Approximately 71 species of antelopes inhabit the African continent. Most of the remaining antelopes are found in Asia, including the Middle East, Central Asia, and the Russian steppes. These animals were once prevalent across Europe and the Americas before going extinct there. No known antelopes have ever evolved in Australia.
As mentioned previously, antelopes tend to live exclusively in either forests or open plains, rarely mixing between the two. The habitation dictates the survival strategies of each species, from body size to diet to social organization.
The antelopes feed almost exclusively on vegetation. The only exception is the duiker (a small- or medium-sized antelope located in forests), which supplements its herbivorous diets with small amounts of meat from mammals, insects, and birds.
There are generally two types of foraging strategies: browsers and grazers. Browsers tend to feed on leaves, seeds, fruits, flowers, and bark close to the ground. Grazers tend to consume grasses and similar vegetation. The gerenuk and dibatags have a unique strategy of standing on their hind legs to reach leaves in tall trees. It takes an enormous amount of time to break down the plant matter into a usable form, but this strategy is highly beneficial, since foliage and grazing land can support a large number of antelopes at a single time.
These animals spend a great deal of their time searching for and feeding on food. In order to find adequate sources, some antelopes have cleverly offloaded the work to other animals. They will actively follow bird flocks, monkey troops, or migrating zebras in search of prime foraging grounds.
For a complete analysis of antelope diets, make sure to read ‘What Do Antelopes Eat?’
Antelope Predators and Threats
Antelopes are some of the most common prey animals in Africa. They make a tempting meal for cheetahs, lions, hyenas, civets, pythons, and large birds. Because of the antelope’s incredible speed, many predators prefer to sneak up on them and pick off individual stragglers. The cheetah, as one of the few animals fast enough to catch them, relies on its pure speed. These chases often make for spectacular footage on nature documentaries.
These animals have a number of strategies to deal with a dangerous predator, the most important of which is their speed and agility. If the animal cannot evade its pursuer outright, then it may try to hide in water or foliage. Some species will actually freeze in place to avoid being noticed. If everything else fails, then the antelope may stand its ground and defend itself with its sharp horns.
Antelopes are hunted by humans for both their horns and their meat. Some cultures have local taboos against antelope hunting. However, the animal can still become accidentally ensnared in traps. Habitat loss is another significant threat to many types of antelopes.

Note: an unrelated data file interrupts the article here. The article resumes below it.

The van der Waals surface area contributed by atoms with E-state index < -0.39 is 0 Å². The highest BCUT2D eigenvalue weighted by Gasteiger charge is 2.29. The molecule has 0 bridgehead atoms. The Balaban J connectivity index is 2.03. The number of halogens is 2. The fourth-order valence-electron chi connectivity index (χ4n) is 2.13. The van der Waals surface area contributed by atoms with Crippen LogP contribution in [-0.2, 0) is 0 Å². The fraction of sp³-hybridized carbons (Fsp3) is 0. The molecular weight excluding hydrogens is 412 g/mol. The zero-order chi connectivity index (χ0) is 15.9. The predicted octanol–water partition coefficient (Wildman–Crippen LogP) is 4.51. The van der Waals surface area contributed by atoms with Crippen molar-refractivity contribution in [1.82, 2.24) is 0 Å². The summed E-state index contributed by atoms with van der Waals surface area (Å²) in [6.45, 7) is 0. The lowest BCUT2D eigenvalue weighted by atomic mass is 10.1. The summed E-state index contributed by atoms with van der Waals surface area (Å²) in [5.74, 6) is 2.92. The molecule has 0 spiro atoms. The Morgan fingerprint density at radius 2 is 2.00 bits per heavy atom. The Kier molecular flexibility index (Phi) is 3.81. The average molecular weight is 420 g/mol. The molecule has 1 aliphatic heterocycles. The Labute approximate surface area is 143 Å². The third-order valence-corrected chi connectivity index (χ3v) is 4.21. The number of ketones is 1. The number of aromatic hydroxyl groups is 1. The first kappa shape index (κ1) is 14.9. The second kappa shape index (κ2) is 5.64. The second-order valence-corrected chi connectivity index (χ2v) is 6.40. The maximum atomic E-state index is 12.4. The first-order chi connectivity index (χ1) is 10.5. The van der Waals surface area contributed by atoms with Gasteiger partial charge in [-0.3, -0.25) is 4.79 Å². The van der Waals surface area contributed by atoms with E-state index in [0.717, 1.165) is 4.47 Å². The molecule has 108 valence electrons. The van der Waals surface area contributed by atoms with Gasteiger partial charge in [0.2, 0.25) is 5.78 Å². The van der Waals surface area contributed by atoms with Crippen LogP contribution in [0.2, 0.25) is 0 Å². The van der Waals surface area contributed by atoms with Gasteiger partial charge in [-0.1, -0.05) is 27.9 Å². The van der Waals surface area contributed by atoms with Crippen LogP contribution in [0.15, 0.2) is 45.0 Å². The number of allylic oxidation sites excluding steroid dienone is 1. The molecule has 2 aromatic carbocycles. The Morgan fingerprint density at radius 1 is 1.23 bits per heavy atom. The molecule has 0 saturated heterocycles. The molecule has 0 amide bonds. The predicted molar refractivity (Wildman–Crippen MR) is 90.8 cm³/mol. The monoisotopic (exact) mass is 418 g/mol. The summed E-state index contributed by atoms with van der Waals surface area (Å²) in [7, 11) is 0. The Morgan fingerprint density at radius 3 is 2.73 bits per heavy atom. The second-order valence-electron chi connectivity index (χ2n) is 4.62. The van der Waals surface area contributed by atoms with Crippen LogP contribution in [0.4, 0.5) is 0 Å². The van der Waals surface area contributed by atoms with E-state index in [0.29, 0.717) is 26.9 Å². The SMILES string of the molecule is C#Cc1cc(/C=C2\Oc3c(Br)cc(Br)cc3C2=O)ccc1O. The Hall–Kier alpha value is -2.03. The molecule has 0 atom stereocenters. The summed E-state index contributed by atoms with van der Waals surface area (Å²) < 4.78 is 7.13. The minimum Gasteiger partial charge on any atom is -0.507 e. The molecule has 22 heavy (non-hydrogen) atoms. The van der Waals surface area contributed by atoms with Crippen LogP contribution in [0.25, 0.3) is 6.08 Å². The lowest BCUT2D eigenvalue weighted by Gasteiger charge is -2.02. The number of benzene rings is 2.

Antelope Reproduction, Babies, and Lifespan
Antelopes pursue so many different courtship and mating rituals that it is difficult to discuss all of them in detail. Breeding strategies can vary between full monogamy and a dominant breeding pair within a herd. In other species, males compete with each other every season for the right to breed with females.
Once the female is impregnated, gestation lasts anywhere between four and nine months. The mother produces only a single calf at a time, while twins are relatively rare. Because the calf is highly vulnerable at birth, they generally has two different strategies to protect the young. Most antelopes prefer to hide the calf in a concealed location, while the mother rejoins the herd or hunts on its own.
In the second strategy, the calf is expected to begin traveling immediately with the herd from almost the moment it is born. In exchange, the herd provides additional protection for the young calf.
Age of maturity varies widely between species. Some of these animals species come of age in as little as six months. Some take as long as eight years to fully develop. The females usually mature faster than the males on average. Lifespan likewise can vary between three years and 28 years based on the species.
According to the IUCN Red List, around a quarter of antelope species are currently threatened by extinction, and several have already gone extinct in the 19th and 20th centuries. But even among those groups in good health, many appear to be in decline and could face pressure in the future due to hunting and declining habitats. Exact population numbers are not known.
Antelopes in the Zoo
The San Diego Zoo Safari Park has perhaps the largest collection of these animals in the United States, including springboks, lechwes, waterbucks, sables, roan antelope, gazelles, white-bearded gnu (a type of wildebeest), blesboks, and many more. One of the most important denizens is a breeding herd of saigas, a critically endangered antelope that inhabits the Eurasian steppe. The zoo has bred more than 100 saiga calves in captivity and also assists with conservation efforts across Russia.